We must be people mighty in the Scriptures. See how the Lord used the Scriptures to counter the devil. How familiar he was with the Word of God! How familiar are we with that Word? How much do we have recourse to the Scriptures in our daily walk? We are culpable for failure to know and use the Word of God. Is this a measure of how it has diminished in our estimation?

We must focus on things that are good and godly. John reminds us that all that is in the world — the lust of the flesh, the lust of the eyes and the pride of life — are not of the Father (1 John 2:16). Surrounded by such things, how can we keep our thoughts pure? We may do so by a proper use of meditation. ‘Whatever things are true, whatever things are noble, whatever things are just, whatever things are pure, whatever things are lovely, whatever things are of good report, if there is any virtue and if there is anything praiseworthy, meditate on these things’ (Philippians 4:8).

We must be submissive to God. As Christ was submissive to his Father, so too his people are to be submissive to God. James says, ‘submit to God. Resist the devil’ (4:7). We will not resist the one if we do not submit to the other. How can we hope to resist temptation ourselves, if we are not close to Christ? The Christian is to be filled with the Spirit (Ephesians 5:18; cf. Luke 4:1). As Paul puts it to the Galatians: ‘Walk in the Spirit, and you shall not fulfil the lusts of the flesh’ (Galatians 5:16).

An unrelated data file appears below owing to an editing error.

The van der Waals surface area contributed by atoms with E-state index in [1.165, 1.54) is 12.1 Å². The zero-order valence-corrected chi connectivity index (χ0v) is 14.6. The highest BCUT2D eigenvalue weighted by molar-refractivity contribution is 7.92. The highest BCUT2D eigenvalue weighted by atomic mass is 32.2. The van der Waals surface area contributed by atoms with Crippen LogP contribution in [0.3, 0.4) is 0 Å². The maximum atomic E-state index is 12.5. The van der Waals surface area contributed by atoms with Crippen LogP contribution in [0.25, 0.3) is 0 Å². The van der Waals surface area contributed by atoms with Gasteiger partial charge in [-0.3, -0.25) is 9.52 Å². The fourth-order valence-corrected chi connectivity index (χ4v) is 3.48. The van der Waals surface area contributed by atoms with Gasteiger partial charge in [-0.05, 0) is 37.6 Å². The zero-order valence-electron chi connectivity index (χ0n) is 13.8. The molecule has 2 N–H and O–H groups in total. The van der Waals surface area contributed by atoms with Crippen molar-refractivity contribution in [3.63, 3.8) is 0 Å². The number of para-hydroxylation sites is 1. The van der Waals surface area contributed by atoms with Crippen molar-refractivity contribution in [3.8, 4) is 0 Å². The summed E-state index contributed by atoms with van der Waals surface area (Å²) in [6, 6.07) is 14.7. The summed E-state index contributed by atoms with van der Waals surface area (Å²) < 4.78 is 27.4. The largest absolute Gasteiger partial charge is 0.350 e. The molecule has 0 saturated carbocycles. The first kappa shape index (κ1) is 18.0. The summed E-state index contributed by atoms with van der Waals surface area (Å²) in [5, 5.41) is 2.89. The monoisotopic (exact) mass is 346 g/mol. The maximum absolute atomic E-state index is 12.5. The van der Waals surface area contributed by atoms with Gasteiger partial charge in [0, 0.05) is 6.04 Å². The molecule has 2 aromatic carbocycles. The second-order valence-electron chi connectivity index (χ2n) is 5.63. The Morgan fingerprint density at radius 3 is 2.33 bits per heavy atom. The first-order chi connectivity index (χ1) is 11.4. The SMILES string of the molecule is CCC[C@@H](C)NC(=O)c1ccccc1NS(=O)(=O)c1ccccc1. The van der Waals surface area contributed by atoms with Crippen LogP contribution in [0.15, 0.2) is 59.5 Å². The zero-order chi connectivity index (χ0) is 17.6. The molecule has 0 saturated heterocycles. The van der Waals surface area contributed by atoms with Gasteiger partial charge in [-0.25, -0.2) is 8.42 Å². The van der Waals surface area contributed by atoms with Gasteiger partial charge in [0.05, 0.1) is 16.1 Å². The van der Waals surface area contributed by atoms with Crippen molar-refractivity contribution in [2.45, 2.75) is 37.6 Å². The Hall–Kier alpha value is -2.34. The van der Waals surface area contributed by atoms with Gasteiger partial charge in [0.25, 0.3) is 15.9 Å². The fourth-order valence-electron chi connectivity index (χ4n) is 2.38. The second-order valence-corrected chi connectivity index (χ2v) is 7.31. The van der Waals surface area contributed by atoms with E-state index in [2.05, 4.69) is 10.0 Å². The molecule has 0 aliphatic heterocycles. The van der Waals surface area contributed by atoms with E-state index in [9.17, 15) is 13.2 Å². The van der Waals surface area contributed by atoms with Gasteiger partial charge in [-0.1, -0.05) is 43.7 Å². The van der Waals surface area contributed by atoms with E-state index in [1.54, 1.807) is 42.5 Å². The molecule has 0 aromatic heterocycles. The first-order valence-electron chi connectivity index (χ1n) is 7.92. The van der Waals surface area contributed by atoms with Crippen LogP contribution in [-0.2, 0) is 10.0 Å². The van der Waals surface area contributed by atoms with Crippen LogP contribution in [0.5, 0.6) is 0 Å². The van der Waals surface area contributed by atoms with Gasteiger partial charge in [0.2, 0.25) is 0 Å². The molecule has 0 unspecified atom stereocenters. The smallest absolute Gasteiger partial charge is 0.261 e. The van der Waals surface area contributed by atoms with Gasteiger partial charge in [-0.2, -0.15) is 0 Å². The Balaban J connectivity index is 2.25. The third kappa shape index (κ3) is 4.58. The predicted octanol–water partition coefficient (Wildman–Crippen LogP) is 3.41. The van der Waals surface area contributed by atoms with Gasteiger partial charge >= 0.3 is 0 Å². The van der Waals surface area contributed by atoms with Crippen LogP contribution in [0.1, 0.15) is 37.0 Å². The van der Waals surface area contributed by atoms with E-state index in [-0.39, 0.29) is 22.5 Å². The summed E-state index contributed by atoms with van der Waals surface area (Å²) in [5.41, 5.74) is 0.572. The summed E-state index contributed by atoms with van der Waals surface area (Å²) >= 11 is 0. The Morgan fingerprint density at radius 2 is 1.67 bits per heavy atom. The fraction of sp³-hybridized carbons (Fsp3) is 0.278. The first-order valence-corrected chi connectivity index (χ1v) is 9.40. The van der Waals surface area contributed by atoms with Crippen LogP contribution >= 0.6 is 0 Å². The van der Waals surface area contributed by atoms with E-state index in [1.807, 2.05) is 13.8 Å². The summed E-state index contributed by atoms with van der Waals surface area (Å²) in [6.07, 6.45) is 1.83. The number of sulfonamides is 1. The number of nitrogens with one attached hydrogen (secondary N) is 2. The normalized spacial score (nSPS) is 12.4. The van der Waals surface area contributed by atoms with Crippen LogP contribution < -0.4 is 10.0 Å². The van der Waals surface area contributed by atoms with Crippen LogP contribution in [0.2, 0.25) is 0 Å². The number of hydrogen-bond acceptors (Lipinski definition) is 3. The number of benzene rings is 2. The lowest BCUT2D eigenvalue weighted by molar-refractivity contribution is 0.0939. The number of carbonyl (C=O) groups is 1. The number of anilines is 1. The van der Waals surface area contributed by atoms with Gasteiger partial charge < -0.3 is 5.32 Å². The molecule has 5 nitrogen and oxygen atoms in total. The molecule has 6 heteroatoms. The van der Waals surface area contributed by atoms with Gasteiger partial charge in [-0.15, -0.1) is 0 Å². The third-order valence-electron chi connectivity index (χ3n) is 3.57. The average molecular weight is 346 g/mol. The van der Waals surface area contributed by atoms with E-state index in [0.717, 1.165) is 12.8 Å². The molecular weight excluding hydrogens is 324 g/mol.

We must be people of prayer. The key, no doubt, is the secret place of prayer (Psalm 91; Matthew 6:6). Why are we so powerless today? Why does the devil seem to have such free reign to do his devastating work in the church? God’s people need to be stirred up to Christlikeness, to holy living, to resisting the devil, and to being overcomers of sin and temptation.

Sufficient grace

It is like this. You cannot score runs at cricket if you are not bowled at. The bowler is trying to get you out, by ferocity or deception. In the same way, in life, the devil throws everything at us. How do we counter him and at the same time bring glory to the name of Christ? We face things with grace and determination: ‘Give me grace to counter Satan’s devices’, we should pray. We also remember what Jesus said to Peter: Satan has asked for you, that he may sift you as wheat. But I have prayed for you, that your faith should not fail’ (Luke 22:31-32). In our spiritual warfare we have the support and encouragement of Christ’s own intercession (Hebrews 7:25).

We remember that we have a High Priest who can sympathise with our weaknesses, and was in all points tempted as we are, yet without sin (Hebrews 4:15). Where does this lead us? To a throne (denoting power) of grace (denoting abundant mercy). ‘Let us therefore come boldly to the throne of grace, that we may obtain mercy and find grace to help in time of need’ (Hebrews 4:16). We will not be overcomers without such boldness at the throne of grace. Nor will we be able to resist the devil without the mercy and grace which the Lord will provide in the face of our manifold temptations.

John Keddie
John is a minister in the Free Church of Scotland (Continuing). He was ordained and inducted to Burghead in 1987. He also ministered at Bracadale and retired in 2011.